Figure 1 shows the network when including all polysemies as listed in Appendix 2 of Perrin’s paper. The length of the lines is approximately inversely proportional to the frequency of attestation (i.e. the longer a line, the less common the polysemy). However, as can be seen in the figure, there is a bewildering extent of variation of polysemies in the data, leading to a not very useful display with many crossing lines. Note, though, that the display still includes some information in the form of clusters of closely positioned concepts, like small/little/young or strong/solid/hard/gesund. The concepts in these clusters correlate strongly with Perrin’s federative notions.


Figure 1

Figure 1. Complete graph of all polysemies


To reduce the amount of information in the graph (so that a human can judge the content more easily), I removed all polysemies that occur only once in Perrin’s data. As a result, many concepts were not linked to any other concepts any more, and I have removed all these from the display. The graph resulting from the remaining concepts comprises eight separate subgraphs, as shown in Figure 2. There are five small graphs, connecting just two or three concepts (displayed at the bottom right of the figure). More interesting are the three larger graphs in the figure. First, the graph to the upper right shows the recurrent polysemies in the realm of tastes and smells with negative connotations, connected through the concepts bad and nasty at the center. Second, the large graph on the left is a more complex combination of small-dimension qualities at the bottom (centered around small/narrow/weak) and a collection of mostly positively connoted qualities at the top (centered around good and clean). The link between these two parts is established through the concept mou (English soft, German weich). The central chain of polysemies seems to form a semantic continuum: small – narrow – thin – weak – soft – sweet – good – clean.


Figure 2

Figure 2. Graph of polysemies that occur in more than one language


Finally, the largest graph is shown in the middle of Figure 2. This graph is still too complex to be displayed with reasonably true distances and without crossing lines, so I removed the link between difficult and heavy to obtain at least an approximately planar graph. The resulting graph shows two large clusters of concepts, one around strong/hard/solid and another around fat/big/thick. These two clusters are directly linked by the polysemies solid–dick, solid–dickflüssig and heavy–difficult (this last one is not displayed in Figure 2). To the left side of this graph, there is a somewhat less prominent chain of polysemies connecting these two main clusters by the semantic continuum hard – rude – raw – wet – cold – slow – heavy .


Croft, William and Keith T. Poole. 2008. Inferring universals from grammatical variation: Multidimensional scaling for typological analysis. Theoretical Linguistics 34/1.1-37. doi:10.1515/thli.2008.001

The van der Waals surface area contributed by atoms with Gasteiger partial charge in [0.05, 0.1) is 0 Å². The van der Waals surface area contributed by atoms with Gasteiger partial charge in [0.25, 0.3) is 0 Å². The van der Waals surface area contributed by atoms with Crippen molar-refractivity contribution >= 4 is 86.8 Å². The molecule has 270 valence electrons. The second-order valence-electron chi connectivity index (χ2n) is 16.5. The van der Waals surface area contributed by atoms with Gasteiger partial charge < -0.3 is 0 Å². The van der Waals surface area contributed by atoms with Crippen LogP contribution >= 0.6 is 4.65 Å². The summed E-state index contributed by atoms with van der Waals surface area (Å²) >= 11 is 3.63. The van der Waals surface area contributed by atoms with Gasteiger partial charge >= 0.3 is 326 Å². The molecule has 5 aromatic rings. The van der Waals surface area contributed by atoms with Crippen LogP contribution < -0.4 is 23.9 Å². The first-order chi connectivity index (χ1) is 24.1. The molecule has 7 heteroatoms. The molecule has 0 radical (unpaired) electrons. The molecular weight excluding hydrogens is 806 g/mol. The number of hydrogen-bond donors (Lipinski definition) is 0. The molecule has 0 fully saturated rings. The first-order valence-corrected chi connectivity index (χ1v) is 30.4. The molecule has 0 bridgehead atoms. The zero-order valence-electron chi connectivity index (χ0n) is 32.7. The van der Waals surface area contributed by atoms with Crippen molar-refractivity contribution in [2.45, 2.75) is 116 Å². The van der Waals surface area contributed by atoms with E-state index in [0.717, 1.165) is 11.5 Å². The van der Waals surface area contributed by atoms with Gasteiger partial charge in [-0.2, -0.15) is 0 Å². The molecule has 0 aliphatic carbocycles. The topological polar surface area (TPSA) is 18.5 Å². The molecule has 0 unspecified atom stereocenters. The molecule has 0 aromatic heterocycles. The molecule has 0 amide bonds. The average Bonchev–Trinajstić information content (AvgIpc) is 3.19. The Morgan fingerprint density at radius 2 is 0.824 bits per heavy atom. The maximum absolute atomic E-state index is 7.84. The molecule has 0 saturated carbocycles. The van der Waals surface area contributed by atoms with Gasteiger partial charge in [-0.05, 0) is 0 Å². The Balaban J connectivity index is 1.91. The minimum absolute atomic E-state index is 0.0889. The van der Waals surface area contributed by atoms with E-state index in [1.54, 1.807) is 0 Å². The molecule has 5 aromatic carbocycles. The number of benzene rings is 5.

Cysouw, Michael. 2001. Review of Martin Haspelmath (1997) ‘Indefinite Pronouns’. Journal of Linguistics 37.99-114. doi:10.1017/s0022226701231351

-----. 2007. Building semantic maps: The case of person marking. New challenges in typology, ed. by Bernhard Wälchli and Matti Miestamo, 225-248. Berlin: Mouton de Gruyter. (Trends in Linguistics: Studies and Monographs 189).

-----. 2010. Semantic maps as metrics on meaning. Linguistic Discovery, this issue. doi:10.1349/ps1.1537-0852.a.346

Fruchterman, Thomas M. J. and Edward M. Reingold. 1991. Graph drawing by force-directed placement. Software: Practice and Experience 21/11.1129-1164.

Gabor, Csardi and Nepusz Tamas. 2006. The igraph software package for complex network research. InterJournal: Complex Systems 1695.

Haspelmath, Martin. 2003. The geometry of grammatical meaning: Semantic maps and cross-linguistic comparison. The new psychology of language: Cognitive and functional approaches to language structure, ed. by Michael Tomasello, vol. 2, 211-242. Mahwah, NJ: Erlbaum.

Levinson, Stephen C. and Sérgio Meira. 2003. ‘Natural concepts’ in the spatial topological domain - Adpositional meanings in crosslinguistic perspective: An exercise in semantic typology. Language 79/3.485-516. doi:10.1353/lan.2003.0174

Perrin, Loïc-Michel. 2010. Polysemous qualities and universal networks. Linguistic Discovery, this volume. doi:10.1349/ps1.1537-0852.a.353

R Development Core Team. 2008. R: A language and environment for statistical computing. Vienna, Austria: R Foundation for Statistical Computing.

Wälchli, Bernhard. 2010. Similarity semantics and building probabilistic semantic maps from parallel texts. Linguistic Discovery, this issue. doi:10.1349/ps1.1537-0852.a.356

Wälchli, Bernhard and Michael Cysouw. 2010. Lexical typology through similarity semantics: Toward a semantic map of motion verbs. Linguistics (forthcoming). doi:10.1515/ling-2012-0021







Author's contact information:

Michael Cysouw

Department of Linguistics

Max Planck Institute for Evolutionary Anthropology

Deutscher Platz 6

04103 Leipzig


[1]The graphs were drawn by using the layout function layout.fruchterman.reingold in the package igraph (Gabor and Tamas 2006) for the statistical program R (R Development Core Team 2008). It is not obvious how the frequency of attestation should be translated into the ‘strength’ of the pull between the concepts. For the illustrations shown here, I used the squared frequencies as strength of the pull. Although this results in easily interpretable pictures, I have no particular reason for this decision other than the fact that it gives good results.